The central issue in the present case concerns whether the Cage claim Hill seeks to raise before the district court was “previously unavailable” within the meaning of the AEDPA. In general, we have interpreted the term “previously unavailable” with reference to the availability of the claim at the time the first federal habeas application was filed. See, e.g., In re Medina, 109 F.3d 1556, 1566 (11th Cir.1997); Felker v. Turpin, 83 F.3d 1303, 1306 (11th Cir.1996). Hill therefore draws our attention to the fact that he filed his first federal habeas petition on April 13, 1990, which preceded the Supreme Court's issuance of its decision in Cage by precisely seven months.
As our prior decisions illustrate, however, we have eschewed reliance upon any mechanistic test when assessing availability. Rather, our precedent establishes that a petitioner intent upon establishing the “unavailability” of a claim based upon a new rule of constitutional law may also be required to demonstrate the infeasibility of amending a habeas petition that was pending when the new rule was announced. For example, in Felker v. Turpin, we rejected an attempt to include a Cage claim in a successive habeas petition based, at least in part, upon Felker's failure to seek amendment of a petition that was pending when the particular Supreme Court decision relied upon was issued. 83 F.3d at 1306. The pragmatic approach we have adopted properly recognizes that the liberal amendment policy applicable to habeas petitions may make claims based upon new rules of constitutional law “available” to the petitioner during a prior habeas action, even when the claim would not have been available at the inception of that prior action. See Felker, 83 F.3d at 1306 (emphasizing that amendments to habeas petitions are freely permitted).
The above principles assume particular significance in the present context because of the history of Hill's first federal habeas proceeding. As recounted in Hill v. Jones, 81 F.3d 1015, 1019 (11th Cir.1996), Hill filed his first federal petition for habeas corpus relief in the United States District Court for the Northern District of Alabama on April 12, 1990. By order dated April 17, 1990, the district court provided that Hill would be permitted to add any claims that were submitted within the next thirty days. On May 17, 1990, Hill filed his amended habeas petition advancing seventeen grounds for relief. Seven months later, shortly after the Supreme Court issued its decision in Cage, the district court sua sponte suggested that Hill might want to raise an ineffective assistance of counsel claim based upon his current attorney's failure to pursue certain claims in a 1985 coram nobis petition. On August 20, 1991, the district court again encouraged further filings by ordering the parties to submit briefs on the procedural default issues. Hill submitted his supplemental brief on September 20, 1991, nearly one year after Cage was decided. The district court retained jurisdiction over the case for another two and one-half years until Hill's petition was finally denied in a lengthy and comprehensive order issued on April 13, 1994.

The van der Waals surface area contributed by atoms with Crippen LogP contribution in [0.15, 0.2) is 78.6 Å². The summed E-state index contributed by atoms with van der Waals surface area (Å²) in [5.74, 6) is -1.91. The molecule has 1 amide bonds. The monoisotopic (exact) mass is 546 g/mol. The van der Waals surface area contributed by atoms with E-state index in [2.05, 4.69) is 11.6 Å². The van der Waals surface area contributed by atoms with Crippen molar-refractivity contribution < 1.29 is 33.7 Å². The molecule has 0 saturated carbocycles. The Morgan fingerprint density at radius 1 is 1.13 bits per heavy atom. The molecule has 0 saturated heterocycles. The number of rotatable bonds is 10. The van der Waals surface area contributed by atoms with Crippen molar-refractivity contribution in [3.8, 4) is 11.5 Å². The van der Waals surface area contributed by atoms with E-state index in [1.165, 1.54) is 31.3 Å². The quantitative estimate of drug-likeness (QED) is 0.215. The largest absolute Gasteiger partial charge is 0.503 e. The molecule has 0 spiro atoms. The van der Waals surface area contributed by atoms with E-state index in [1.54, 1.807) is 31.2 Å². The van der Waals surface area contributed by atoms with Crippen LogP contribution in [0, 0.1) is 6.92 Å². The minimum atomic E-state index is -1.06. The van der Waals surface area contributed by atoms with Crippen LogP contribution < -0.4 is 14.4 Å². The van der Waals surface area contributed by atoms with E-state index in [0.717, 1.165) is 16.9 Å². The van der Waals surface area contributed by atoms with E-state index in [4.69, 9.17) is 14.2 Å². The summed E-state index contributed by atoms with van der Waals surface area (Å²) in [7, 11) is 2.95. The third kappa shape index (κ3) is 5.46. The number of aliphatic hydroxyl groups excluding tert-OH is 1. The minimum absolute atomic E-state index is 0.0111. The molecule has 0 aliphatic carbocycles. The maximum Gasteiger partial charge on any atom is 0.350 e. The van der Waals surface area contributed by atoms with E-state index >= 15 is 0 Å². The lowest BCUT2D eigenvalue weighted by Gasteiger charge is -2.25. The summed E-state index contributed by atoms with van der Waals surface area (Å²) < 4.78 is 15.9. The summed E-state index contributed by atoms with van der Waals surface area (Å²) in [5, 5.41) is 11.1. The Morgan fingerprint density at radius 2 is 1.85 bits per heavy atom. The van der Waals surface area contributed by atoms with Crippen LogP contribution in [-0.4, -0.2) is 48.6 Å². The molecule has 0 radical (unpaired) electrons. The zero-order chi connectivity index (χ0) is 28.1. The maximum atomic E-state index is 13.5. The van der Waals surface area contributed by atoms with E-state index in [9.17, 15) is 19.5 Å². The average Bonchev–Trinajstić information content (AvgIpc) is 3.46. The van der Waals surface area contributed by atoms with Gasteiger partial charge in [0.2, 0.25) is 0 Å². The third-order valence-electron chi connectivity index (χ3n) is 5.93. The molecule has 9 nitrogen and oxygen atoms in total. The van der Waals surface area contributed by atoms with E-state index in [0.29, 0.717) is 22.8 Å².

Apparently, the district court's issuance of the order spurred Hill to action. On April 28, 1994, fifteen days after the court denied his first federal habeas petition, Hill filed a “Second Amended Petition for Writ of Habeas Corpus.” At the same time, Hill filed motions to alter or amend the judgment and for an evidentiary hearing. On June 8, 1994, the district court struck the second amended petition and supplemental evidentiary materials as untimely in light of its April 17, 1990 order. In support of its decision to strike the amended petition, the district court specifically noted that Hill had “neither sought nor obtained permission to amend his petition a second time.” In any event, the court indicated that its examination of the purported amendment revealed nothing that was not known, or which could not have been discovered through due diligence, prior to the filing of the original petition in April of 1990.